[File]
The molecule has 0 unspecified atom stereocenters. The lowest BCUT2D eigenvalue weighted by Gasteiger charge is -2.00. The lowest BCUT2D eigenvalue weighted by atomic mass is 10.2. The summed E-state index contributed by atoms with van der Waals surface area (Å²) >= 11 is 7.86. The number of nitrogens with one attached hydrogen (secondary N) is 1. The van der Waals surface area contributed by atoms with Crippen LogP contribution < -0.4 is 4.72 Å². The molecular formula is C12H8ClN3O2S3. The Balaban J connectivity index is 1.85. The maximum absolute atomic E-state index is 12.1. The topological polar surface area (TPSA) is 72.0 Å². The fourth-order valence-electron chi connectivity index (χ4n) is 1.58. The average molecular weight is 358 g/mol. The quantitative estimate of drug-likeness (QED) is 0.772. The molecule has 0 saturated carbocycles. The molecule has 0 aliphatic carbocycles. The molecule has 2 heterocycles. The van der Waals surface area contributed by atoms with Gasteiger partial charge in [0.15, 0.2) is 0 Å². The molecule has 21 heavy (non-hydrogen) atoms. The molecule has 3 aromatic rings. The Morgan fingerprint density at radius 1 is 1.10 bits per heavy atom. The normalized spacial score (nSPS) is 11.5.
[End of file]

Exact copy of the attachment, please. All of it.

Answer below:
The molecule has 0 unspecified atom stereocenters. The lowest BCUT2D eigenvalue weighted by Gasteiger charge is -2.00. The lowest BCUT2D eigenvalue weighted by atomic mass is 10.2. The summed E-state index contributed by atoms with van der Waals surface area (Å²) >= 11 is 7.86. The number of nitrogens with one attached hydrogen (secondary N) is 1. The van der Waals surface area contributed by atoms with Crippen LogP contribution < -0.4 is 4.72 Å². The molecular formula is C12H8ClN3O2S3. The Balaban J connectivity index is 1.85. The maximum absolute atomic E-state index is 12.1. The topological polar surface area (TPSA) is 72.0 Å². The fourth-order valence-electron chi connectivity index (χ4n) is 1.58. The average molecular weight is 358 g/mol. The quantitative estimate of drug-likeness (QED) is 0.772. The molecule has 0 saturated carbocycles. The molecule has 0 aliphatic carbocycles. The molecule has 2 heterocycles. The van der Waals surface area contributed by atoms with Gasteiger partial charge in [0.15, 0.2) is 0 Å². The molecule has 21 heavy (non-hydrogen) atoms. The molecule has 3 aromatic rings. The Morgan fingerprint density at radius 1 is 1.10 bits per heavy atom. The normalized spacial score (nSPS) is 11.5.